If “Travel is the only thing you buy that makes you richer”, these unique travel experiences are a jackpot!
Earlier this year, I went on my first solo trip to Japan. For 10 days, I backpacked through Osaka, Kyoto and Tokyo, roomed with strangers and did (almost) everything alone.
It wasn’t because I had no friends 🥺 — but having only been on school trips and family holidays, I wanted to see what the ‘solo travel’ hype was all about.
An unexpected lesson from travelling alone: How to take boomer-esque selfies
And the hype wasn’t for nothing. If you’re looking for “richer” unique travel experiences yourself, check out these creative and challenging adventures. Some of these experiences may be a nudge out of your comfort zone, but the memories gained and lessons learnt are sure to last a lifetime.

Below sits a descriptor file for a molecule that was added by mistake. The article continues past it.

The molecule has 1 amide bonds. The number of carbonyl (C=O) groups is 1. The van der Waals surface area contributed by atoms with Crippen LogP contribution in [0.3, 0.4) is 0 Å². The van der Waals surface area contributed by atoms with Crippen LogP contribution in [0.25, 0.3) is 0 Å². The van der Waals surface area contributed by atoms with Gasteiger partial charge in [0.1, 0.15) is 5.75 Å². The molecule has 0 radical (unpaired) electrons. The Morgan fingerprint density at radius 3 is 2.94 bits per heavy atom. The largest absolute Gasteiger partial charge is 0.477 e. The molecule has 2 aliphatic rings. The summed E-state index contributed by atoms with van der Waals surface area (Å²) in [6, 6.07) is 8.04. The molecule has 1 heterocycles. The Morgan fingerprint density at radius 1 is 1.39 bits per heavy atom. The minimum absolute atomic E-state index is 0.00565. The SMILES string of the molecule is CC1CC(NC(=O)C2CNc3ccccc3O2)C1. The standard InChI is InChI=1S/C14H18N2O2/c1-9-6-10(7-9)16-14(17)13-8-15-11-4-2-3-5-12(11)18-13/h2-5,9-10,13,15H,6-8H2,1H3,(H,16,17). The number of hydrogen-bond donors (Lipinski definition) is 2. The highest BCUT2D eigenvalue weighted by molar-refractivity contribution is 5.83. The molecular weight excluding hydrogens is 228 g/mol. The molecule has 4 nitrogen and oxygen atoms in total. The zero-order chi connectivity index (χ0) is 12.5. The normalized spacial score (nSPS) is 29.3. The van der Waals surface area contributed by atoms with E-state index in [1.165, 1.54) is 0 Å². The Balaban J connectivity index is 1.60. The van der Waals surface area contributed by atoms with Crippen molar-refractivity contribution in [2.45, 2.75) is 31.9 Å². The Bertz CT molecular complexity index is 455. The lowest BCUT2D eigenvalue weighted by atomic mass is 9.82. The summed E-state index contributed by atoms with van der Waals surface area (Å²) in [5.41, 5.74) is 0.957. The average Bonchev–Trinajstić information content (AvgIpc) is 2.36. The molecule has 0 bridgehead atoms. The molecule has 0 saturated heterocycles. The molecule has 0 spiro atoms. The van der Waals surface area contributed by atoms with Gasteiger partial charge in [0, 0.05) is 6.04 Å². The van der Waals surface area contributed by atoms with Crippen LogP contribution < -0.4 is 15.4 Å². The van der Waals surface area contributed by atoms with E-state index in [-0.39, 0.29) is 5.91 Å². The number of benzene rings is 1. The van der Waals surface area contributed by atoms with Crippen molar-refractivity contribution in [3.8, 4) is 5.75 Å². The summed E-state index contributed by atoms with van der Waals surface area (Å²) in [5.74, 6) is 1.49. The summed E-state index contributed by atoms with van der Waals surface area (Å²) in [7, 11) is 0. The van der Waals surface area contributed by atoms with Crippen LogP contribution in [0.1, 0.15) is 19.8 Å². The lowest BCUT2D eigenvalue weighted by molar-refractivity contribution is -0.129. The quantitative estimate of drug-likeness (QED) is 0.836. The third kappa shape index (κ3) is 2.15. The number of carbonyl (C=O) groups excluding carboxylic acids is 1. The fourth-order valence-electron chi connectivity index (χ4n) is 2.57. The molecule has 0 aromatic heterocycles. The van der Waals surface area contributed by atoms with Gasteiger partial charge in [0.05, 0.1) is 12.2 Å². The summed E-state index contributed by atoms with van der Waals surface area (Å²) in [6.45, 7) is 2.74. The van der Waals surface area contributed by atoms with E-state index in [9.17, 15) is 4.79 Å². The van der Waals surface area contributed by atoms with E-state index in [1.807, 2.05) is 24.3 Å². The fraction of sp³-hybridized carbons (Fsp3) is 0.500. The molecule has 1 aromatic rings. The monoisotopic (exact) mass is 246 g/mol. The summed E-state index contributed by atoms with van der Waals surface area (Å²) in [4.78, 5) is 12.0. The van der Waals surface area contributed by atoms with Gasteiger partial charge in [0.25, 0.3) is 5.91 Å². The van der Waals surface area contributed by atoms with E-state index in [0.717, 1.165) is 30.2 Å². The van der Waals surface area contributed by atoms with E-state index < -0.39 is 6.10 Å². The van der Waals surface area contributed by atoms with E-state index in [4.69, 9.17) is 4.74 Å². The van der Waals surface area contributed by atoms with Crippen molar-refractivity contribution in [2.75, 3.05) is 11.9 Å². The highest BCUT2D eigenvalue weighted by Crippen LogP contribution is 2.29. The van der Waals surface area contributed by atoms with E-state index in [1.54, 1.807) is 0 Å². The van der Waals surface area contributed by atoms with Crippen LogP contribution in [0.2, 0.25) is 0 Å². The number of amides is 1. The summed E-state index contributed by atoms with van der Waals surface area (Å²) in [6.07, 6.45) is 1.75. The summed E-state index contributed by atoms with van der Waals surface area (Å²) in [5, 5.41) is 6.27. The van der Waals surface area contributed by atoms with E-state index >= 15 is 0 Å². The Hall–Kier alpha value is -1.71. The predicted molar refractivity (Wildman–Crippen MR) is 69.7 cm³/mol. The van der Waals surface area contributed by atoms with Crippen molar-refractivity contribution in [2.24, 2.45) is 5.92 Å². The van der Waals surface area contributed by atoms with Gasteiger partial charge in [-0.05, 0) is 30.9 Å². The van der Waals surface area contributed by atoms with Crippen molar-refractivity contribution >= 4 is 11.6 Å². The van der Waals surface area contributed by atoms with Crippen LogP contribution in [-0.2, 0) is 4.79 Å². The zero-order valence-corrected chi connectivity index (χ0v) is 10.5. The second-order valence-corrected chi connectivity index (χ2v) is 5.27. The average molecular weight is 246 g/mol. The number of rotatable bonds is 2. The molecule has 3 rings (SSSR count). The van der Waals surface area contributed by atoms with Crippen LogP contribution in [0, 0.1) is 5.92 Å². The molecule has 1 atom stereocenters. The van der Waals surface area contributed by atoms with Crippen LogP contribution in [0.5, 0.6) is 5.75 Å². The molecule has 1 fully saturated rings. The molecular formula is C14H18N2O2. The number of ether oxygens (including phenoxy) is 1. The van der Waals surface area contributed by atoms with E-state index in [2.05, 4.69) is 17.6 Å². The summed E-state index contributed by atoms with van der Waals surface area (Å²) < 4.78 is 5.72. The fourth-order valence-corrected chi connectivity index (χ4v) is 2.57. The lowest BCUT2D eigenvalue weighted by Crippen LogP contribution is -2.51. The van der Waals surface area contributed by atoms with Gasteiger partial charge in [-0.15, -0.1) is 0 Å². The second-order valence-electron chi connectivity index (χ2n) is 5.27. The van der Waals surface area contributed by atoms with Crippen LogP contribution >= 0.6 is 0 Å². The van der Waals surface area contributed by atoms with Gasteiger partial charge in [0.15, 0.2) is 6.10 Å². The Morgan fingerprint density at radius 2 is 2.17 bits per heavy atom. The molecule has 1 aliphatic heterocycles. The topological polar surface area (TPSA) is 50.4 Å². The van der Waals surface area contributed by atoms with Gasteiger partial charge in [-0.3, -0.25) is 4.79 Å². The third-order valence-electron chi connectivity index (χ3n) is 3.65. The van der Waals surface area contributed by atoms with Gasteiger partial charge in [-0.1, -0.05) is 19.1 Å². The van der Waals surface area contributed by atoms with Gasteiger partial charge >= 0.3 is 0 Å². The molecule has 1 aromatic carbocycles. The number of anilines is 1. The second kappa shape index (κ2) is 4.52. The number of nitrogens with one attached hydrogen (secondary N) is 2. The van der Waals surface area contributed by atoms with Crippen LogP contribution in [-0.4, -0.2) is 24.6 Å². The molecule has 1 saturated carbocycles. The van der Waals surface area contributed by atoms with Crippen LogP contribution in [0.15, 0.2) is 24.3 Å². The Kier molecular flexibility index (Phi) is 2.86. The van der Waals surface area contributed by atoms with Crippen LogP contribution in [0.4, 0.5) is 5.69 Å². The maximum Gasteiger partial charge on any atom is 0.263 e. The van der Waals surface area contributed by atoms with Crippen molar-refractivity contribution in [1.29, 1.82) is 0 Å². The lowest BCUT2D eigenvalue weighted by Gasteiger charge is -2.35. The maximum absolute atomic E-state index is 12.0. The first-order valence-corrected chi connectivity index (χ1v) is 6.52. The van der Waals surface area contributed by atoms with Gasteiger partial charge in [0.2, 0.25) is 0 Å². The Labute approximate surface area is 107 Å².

1) Conquer new heights
Photo credit: Matthew Irving
Apart from being able to get a good healthy dose of the outdoors, getting to the top of a hike is possibly one of the most rewarding feelings.
Try conquering Mount Kinabalu — the tallest in Southeast Asia, or a 14-day trek up to Everest Base Camp. You don’t have to be a world-class athlete to attempt these, but you do need a good fitness level and possibly deal with altitude sickness.
torture mountain and see how far your mind and body takes you.
Since we can’t travel now, check out how we “climbed” Everest during lockdown 😝
2) Explore the unbeaten path with TTI Experiences